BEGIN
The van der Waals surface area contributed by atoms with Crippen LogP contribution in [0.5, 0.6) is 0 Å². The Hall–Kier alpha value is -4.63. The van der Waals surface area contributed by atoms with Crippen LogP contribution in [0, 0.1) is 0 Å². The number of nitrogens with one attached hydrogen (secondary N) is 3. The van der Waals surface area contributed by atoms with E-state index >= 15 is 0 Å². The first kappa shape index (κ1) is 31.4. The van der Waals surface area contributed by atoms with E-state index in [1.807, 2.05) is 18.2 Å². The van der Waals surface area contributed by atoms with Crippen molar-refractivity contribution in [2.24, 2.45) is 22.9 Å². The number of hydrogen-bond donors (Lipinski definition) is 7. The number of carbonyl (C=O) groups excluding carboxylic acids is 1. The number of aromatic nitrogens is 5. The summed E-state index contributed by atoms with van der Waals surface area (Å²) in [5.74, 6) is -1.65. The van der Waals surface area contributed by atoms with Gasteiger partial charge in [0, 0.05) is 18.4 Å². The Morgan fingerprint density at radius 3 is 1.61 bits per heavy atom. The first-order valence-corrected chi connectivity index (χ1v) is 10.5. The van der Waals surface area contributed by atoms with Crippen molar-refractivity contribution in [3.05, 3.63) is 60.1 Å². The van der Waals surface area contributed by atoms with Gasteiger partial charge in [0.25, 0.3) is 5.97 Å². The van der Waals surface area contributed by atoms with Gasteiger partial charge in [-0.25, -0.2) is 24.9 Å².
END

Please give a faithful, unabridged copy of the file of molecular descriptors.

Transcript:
The van der Waals surface area contributed by atoms with Crippen LogP contribution in [0.5, 0.6) is 0 Å². The Hall–Kier alpha value is -4.63. The van der Waals surface area contributed by atoms with Crippen LogP contribution in [0, 0.1) is 0 Å². The number of nitrogens with one attached hydrogen (secondary N) is 3. The van der Waals surface area contributed by atoms with E-state index >= 15 is 0 Å². The first kappa shape index (κ1) is 31.4. The van der Waals surface area contributed by atoms with E-state index in [1.807, 2.05) is 18.2 Å². The van der Waals surface area contributed by atoms with Crippen molar-refractivity contribution in [2.24, 2.45) is 22.9 Å². The number of hydrogen-bond donors (Lipinski definition) is 7. The number of carbonyl (C=O) groups excluding carboxylic acids is 1. The number of aromatic nitrogens is 5. The summed E-state index contributed by atoms with van der Waals surface area (Å²) in [5.74, 6) is -1.65. The van der Waals surface area contributed by atoms with Gasteiger partial charge in [0, 0.05) is 18.4 Å². The Morgan fingerprint density at radius 3 is 1.61 bits per heavy atom. The first-order valence-corrected chi connectivity index (χ1v) is 10.5. The van der Waals surface area contributed by atoms with Crippen molar-refractivity contribution in [3.05, 3.63) is 60.1 Å². The van der Waals surface area contributed by atoms with Gasteiger partial charge in [0.25, 0.3) is 5.97 Å². The van der Waals surface area contributed by atoms with Gasteiger partial charge in [-0.25, -0.2) is 24.9 Å².